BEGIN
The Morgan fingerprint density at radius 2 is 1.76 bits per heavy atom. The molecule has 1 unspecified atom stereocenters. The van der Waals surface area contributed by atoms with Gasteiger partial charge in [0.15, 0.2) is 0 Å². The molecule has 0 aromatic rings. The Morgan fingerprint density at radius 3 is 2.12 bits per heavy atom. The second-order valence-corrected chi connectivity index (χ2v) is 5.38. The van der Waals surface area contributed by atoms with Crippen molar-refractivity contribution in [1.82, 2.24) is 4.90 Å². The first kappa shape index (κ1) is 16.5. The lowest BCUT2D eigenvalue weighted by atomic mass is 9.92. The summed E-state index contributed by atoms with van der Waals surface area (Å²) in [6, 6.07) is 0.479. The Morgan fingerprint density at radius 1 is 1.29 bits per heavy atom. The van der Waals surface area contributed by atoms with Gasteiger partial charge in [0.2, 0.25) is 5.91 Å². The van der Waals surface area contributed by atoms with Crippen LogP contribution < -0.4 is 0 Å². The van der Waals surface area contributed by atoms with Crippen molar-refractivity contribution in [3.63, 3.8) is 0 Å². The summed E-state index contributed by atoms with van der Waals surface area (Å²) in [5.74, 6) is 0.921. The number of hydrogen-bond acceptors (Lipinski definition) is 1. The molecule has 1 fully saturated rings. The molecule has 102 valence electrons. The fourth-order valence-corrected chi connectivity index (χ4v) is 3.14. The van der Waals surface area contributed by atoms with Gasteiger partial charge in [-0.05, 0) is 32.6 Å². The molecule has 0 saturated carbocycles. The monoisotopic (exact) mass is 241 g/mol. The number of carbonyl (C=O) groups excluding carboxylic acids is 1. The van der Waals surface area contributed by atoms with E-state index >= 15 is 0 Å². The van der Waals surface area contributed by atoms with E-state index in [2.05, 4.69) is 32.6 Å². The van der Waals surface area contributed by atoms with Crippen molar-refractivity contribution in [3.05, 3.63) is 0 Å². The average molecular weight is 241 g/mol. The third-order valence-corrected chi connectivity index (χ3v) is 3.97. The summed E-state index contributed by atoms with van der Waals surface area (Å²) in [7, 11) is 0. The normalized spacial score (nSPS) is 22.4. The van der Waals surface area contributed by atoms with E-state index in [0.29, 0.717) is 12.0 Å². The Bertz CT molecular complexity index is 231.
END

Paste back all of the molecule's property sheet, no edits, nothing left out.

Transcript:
The Morgan fingerprint density at radius 2 is 1.76 bits per heavy atom. The molecule has 1 unspecified atom stereocenters. The van der Waals surface area contributed by atoms with Gasteiger partial charge in [0.15, 0.2) is 0 Å². The molecule has 0 aromatic rings. The Morgan fingerprint density at radius 3 is 2.12 bits per heavy atom. The second-order valence-corrected chi connectivity index (χ2v) is 5.38. The van der Waals surface area contributed by atoms with Crippen molar-refractivity contribution in [1.82, 2.24) is 4.90 Å². The first kappa shape index (κ1) is 16.5. The lowest BCUT2D eigenvalue weighted by atomic mass is 9.92. The summed E-state index contributed by atoms with van der Waals surface area (Å²) in [6, 6.07) is 0.479. The Morgan fingerprint density at radius 1 is 1.29 bits per heavy atom. The van der Waals surface area contributed by atoms with Gasteiger partial charge in [0.2, 0.25) is 5.91 Å². The van der Waals surface area contributed by atoms with Crippen LogP contribution < -0.4 is 0 Å². The van der Waals surface area contributed by atoms with Crippen molar-refractivity contribution in [3.63, 3.8) is 0 Å². The summed E-state index contributed by atoms with van der Waals surface area (Å²) in [5.74, 6) is 0.921. The number of hydrogen-bond acceptors (Lipinski definition) is 1. The molecule has 1 fully saturated rings. The molecule has 102 valence electrons. The fourth-order valence-corrected chi connectivity index (χ4v) is 3.14. The van der Waals surface area contributed by atoms with Gasteiger partial charge in [-0.05, 0) is 32.6 Å². The molecule has 0 saturated carbocycles. The monoisotopic (exact) mass is 241 g/mol. The number of carbonyl (C=O) groups excluding carboxylic acids is 1. The van der Waals surface area contributed by atoms with E-state index >= 15 is 0 Å². The van der Waals surface area contributed by atoms with E-state index in [2.05, 4.69) is 32.6 Å². The van der Waals surface area contributed by atoms with Crippen molar-refractivity contribution in [3.05, 3.63) is 0 Å². The average molecular weight is 241 g/mol. The third-order valence-corrected chi connectivity index (χ3v) is 3.97. The summed E-state index contributed by atoms with van der Waals surface area (Å²) in [7, 11) is 0. The normalized spacial score (nSPS) is 22.4. The van der Waals surface area contributed by atoms with E-state index in [0.29, 0.717) is 12.0 Å². The Bertz CT molecular complexity index is 231.